Monday, March 27, 2017

Lazarus "heard the tears of Jesus."

The Raising of Lazarus by James Tissot
Anthony de Mello (Taking Flight) shares this story in reflecting on truth.
The judge called the prisoner to the bar.
“I find you guilty on twenty-three counts. 
I therefore sentence you to a total of one hundred and seventy-five years”

The prisoner was an old man.  He burst into tears.  The judge’s facial expression softened.
“I did not mean to be harsh,” he said.
“I know the sentence I have imposed is a very severe one.  You don’t really have to serve the whole of it.” 

The prisoner’s eyes brightened with hope.
“That’s right,” said the judge.  “Just do as much as you can!”
In a few weeks we are about to enter more deeply into our Lenten journey through remembering and listening to the sacred stories of the final days of Jesus’ life. Some say stories are medicine. They have power; they do not require that we be a certain way, or act anything – we need only listen, and do as much as we can to be aware, attentive, receptive.
Stories are crucial to our sense of well-being, to our identity, to our memory and to our future. There is a power to stories that can often be experienced as one listens. Stories are a means for speaking the truth, exhorting us to do justice and to make peace. Stories can disturb the status quo that accepts inhuman acts and situations. Stories can trouble us, disturb our false sense of security and self-righteousness and jolt us out of our complacency.
In every age, God sends prophets to remind us of the story of how our God is involved in our lives. One author remarks “Prophets stand in our midst and tell it like it is, speaking the disturbing words that people don’t like to hear. If you find that the Word of God has not placed a demand on you, or challenged your life, you have not heard it.  If it has not called you to death, to lay down your life, to forget about yourself, you have not heard it.  If it has not called you where you do not want to go, you have not heard the voice of the prophets nor the Word that speaks through them.”
Let us open ourselves to the Word this week  and do as much as we can to receive the graces that God so desires to bestow upon us.
In the first reading, we recall the prophet Ezekiel who experienced the destruction of Jerusalem and went with his people into captivity. Early in his prophetic ministry, like Jeremiah, he called his people to conversion. But after their repentance, he spoke in a new way to them, giving them a vision of hope. He heard God speaking through him and with prophetic insight he saw a New Jerusalem. He spoke the Word that came to him in terms of conversion and a new covenant.  He saw the restoration of Israel in the image of a new city from which God’s glory would shine over all the earth.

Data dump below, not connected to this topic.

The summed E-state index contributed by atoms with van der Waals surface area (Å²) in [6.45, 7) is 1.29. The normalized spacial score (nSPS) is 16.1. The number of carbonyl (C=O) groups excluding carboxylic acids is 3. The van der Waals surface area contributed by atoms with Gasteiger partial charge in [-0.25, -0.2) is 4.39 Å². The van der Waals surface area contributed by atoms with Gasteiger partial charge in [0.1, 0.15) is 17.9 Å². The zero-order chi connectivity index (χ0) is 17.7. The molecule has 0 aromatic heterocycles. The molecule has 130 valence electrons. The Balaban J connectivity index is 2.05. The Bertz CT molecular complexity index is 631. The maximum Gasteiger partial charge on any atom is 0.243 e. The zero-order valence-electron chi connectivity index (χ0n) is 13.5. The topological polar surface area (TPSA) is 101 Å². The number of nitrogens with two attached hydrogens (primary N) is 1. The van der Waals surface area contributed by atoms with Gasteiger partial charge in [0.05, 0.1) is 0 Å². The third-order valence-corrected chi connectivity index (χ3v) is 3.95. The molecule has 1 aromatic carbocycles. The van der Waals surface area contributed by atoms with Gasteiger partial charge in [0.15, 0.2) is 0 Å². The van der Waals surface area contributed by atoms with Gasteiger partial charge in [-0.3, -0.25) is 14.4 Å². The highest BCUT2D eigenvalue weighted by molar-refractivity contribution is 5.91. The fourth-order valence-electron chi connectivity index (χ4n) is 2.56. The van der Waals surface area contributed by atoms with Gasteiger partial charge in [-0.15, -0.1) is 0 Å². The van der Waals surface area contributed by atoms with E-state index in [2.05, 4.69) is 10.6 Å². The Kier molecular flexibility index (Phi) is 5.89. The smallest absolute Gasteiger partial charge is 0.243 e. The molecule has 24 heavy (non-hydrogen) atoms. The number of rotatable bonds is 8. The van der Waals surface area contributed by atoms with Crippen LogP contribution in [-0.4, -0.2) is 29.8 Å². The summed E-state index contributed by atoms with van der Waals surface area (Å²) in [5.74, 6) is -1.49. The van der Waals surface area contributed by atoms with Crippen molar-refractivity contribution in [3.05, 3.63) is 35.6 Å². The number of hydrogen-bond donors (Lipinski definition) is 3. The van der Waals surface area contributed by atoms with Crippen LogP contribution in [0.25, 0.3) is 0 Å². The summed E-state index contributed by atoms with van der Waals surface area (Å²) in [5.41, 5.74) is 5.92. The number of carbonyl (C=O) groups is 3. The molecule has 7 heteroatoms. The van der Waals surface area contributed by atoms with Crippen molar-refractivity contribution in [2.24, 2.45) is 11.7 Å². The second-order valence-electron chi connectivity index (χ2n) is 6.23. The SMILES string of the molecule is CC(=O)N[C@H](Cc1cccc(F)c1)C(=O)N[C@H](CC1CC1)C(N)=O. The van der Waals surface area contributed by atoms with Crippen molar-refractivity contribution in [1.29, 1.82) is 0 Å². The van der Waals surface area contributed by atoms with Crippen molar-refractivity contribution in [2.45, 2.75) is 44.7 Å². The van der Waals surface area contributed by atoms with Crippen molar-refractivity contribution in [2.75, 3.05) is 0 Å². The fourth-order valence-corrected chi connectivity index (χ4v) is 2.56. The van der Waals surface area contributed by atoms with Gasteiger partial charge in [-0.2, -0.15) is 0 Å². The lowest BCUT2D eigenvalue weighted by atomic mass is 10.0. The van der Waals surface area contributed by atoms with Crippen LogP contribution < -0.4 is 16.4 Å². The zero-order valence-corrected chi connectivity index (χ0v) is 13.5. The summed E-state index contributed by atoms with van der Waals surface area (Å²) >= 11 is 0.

This Sunday’s Gospel is the conclusion of John - Chapter 11; it picks up after the account of Jesus raising Lazarus from the dead. Jesus’ gift of life to Lazarus did not bring Jesus friends and followers but was the trigger point that brought his enemies to move against him. The unbelieving Jews do not accept the signs that Jesus had worked in their midst. They refuse to let themselves be drawn in to the life which Jesus wants to share with them and which he invites them to share with others. They refuse to hear the Good News. They choose to be alone rather than unite themselves with life. They prefer to do as much as they can to hold on to their land, their power, their greed, their fear, their resentment. This Jesus is too much for them.
This is the season of the unfolding story of the mystery of the God who spoke – “My dwelling will be with you, and I will be your God” - it is a truth so large that we can only touch one part of it at a time. We have to let ourselves encounter it piece by piece, grace by grace without expecting that we will comprehend the whole picture. “We can never grasp this mystery; we can only allow ourselves to be grasped by it.”  So let us pray throughout this coming week to be open to the graces of the readings, and do as much as we can to let “God love us tenderly, tenaciously, and totally.”


Carry an Umbrella of Hope!

The Umbrella Prayer . . .

As a drought continued for what seemed an eternity, a small community of farmers was in a quandary as to what to do. Rain was important to keep their crops healthy and sustain the way of life of the townspeople.

As the problem became more acute, a local pastor called a prayer meeting to ask for rain. Many people arrived. The pastor greeted most of them as they filed in. As he walked to the front of the church to officially begin the meeting he noticed most people were chatting across the aisles and socializing with friends.